One reason toddlers resist naps, whether with delays or tantrums, is that while they need their sleep, they also need to assert themselves. “Children this age are dealing with issues of autonomy and power,” says Karen Berberian, Ph.D., a child psychologist at St. Christopher’s Hospital for Children, in Philadelphia. “They’re trying to establish themselves as independent people. This often means doing the opposite of what Mommy and Daddy want him to do, including nap.”
Toddlerhood is also the time for exploring the world more busily than ever before. To your child, every day is filled with such exciting adventures that a nap can feel like a terrible deprivation. “Imagine if you were reading the most gripping book and someone ordered you to put it down and go to sleep,” says Berberian.
And just think how he may feel about being moved to a real bed — especially if it means giving up his beloved crib to a new baby brother or sister. This kind of shift can wreak havoc on both naps and nighttime sleep. “Like toilet training, making the transition to a big bed is best done when a child is really ready for it, not just because it’s convenient,” says Berberian. “If you can’t easily convince your kid that the big bed is a great privilege, give him back his crib and buy the new baby an inexpensive bassinet. Try again when he asks for a big bed — and he will.”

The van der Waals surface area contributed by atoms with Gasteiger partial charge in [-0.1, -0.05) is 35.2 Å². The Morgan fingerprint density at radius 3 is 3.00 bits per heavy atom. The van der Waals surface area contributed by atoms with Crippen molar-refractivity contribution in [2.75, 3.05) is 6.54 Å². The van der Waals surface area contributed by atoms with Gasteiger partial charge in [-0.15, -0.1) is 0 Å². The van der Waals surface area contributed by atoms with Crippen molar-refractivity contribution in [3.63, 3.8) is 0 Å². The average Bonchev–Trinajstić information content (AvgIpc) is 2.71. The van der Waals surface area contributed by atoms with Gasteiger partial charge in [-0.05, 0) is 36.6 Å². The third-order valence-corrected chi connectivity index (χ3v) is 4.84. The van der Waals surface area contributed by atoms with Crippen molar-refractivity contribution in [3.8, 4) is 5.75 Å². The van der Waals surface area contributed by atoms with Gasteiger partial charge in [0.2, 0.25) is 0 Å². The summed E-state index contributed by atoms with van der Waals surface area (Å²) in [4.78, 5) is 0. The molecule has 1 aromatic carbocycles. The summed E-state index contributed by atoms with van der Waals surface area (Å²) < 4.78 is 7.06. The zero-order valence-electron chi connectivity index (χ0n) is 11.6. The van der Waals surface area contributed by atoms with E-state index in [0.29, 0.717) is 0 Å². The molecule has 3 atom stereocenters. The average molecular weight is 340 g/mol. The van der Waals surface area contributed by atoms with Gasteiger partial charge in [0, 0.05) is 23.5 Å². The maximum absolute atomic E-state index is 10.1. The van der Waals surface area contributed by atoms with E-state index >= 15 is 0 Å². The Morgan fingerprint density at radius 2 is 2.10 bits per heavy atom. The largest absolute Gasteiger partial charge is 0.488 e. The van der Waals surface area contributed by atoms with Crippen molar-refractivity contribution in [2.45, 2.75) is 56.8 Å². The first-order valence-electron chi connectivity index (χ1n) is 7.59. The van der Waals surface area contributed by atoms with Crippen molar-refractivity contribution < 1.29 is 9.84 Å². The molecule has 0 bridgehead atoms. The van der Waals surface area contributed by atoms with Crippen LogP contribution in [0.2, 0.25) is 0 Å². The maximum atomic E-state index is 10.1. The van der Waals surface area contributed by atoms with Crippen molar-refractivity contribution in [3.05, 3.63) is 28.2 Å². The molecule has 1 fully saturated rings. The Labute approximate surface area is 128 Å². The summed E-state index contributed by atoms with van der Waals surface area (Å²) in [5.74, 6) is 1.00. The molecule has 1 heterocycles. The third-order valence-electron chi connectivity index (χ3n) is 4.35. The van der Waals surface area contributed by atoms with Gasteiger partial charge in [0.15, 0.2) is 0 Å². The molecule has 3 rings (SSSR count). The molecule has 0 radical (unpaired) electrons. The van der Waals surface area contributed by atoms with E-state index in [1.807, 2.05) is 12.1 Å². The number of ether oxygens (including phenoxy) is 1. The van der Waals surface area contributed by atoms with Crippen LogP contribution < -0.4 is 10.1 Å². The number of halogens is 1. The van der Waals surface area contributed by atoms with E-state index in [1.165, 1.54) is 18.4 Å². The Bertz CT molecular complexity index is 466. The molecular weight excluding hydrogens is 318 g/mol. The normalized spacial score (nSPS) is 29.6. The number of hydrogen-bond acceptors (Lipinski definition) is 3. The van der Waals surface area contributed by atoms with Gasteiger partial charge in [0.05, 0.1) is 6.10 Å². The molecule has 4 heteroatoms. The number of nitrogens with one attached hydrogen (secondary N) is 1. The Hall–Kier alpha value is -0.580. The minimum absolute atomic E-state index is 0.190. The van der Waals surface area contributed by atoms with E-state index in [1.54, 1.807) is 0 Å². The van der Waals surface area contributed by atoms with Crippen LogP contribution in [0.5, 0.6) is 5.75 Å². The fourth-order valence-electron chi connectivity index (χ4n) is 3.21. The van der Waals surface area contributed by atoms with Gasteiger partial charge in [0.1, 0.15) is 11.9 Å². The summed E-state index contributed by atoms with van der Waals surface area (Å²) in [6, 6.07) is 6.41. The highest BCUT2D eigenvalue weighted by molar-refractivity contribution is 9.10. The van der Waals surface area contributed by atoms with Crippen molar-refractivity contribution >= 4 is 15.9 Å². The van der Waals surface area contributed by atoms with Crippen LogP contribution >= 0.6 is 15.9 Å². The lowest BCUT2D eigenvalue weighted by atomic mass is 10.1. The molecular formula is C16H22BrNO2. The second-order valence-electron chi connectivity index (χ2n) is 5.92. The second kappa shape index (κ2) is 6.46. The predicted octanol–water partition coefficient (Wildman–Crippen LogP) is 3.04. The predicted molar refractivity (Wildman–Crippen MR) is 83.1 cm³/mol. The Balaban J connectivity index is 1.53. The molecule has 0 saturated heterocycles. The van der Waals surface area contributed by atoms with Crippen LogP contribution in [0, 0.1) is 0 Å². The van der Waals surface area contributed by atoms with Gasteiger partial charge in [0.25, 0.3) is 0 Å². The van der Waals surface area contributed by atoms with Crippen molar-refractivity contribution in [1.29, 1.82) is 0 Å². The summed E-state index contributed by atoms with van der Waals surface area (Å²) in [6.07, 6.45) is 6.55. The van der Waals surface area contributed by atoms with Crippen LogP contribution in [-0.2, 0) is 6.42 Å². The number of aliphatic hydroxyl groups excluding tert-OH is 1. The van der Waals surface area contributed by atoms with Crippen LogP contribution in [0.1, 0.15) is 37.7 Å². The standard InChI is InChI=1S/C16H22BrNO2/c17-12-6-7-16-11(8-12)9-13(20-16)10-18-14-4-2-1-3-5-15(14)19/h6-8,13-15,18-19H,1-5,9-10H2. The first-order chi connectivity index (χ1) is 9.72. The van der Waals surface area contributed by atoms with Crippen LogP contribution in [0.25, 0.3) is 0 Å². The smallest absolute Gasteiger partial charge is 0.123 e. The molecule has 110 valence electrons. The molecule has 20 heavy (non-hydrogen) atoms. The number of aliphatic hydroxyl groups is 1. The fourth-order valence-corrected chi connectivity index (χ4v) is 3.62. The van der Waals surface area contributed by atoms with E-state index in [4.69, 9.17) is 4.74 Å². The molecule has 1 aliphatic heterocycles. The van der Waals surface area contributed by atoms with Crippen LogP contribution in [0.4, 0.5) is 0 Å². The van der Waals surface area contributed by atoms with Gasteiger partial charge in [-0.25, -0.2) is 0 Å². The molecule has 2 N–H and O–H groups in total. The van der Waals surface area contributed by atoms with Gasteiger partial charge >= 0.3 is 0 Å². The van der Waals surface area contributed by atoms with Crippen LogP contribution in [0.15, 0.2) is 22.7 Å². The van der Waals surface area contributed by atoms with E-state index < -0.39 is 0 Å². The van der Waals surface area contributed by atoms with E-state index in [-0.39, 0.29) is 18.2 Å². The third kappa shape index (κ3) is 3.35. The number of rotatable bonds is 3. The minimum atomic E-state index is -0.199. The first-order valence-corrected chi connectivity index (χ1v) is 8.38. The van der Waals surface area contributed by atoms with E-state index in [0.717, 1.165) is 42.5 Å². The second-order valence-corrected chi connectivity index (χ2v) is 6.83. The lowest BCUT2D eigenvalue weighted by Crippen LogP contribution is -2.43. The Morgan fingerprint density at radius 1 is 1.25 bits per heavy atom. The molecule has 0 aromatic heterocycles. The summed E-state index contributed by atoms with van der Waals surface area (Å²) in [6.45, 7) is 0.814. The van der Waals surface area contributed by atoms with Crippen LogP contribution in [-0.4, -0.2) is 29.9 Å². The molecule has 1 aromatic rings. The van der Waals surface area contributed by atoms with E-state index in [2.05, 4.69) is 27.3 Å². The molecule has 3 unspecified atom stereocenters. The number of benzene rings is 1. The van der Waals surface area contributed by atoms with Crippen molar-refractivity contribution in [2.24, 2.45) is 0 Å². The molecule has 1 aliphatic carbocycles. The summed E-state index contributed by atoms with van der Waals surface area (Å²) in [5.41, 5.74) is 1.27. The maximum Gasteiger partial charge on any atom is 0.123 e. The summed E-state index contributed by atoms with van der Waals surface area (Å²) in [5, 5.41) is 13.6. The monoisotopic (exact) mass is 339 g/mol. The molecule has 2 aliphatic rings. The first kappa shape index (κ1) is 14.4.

Don’t Help Too Much
Parents can unwittingly create additional sleep problems by doing too much to persuade their child to nap. Eva Solomon learned this the hard way. “When my daughter turned 3 she started napping only two or three times a week, but I didn’t want her to stop,” says the Allentown, PA, mother of Marissa, now 4, and Gabe, 2. “I’d waste hours driving her around in the car just trying to get her to nap. By the time she gave in or I gave up, the whole afternoon would be gone. It just wasn’t worth it.”
Some parents find themselves performing elaborate prenap rituals that can take almost as long as the nap itself. “It’s easy to get caught in this sort of trap,” says Cuthbertson. “You start by talking to your daughter’s favorite teddy bear about how much she’s going to enjoy her nap. That works so well that she asks you to talk to one more and you figure, why not? But by the end of the week, you find yourself having a tete-a-tete with every stuffed animal in the room.”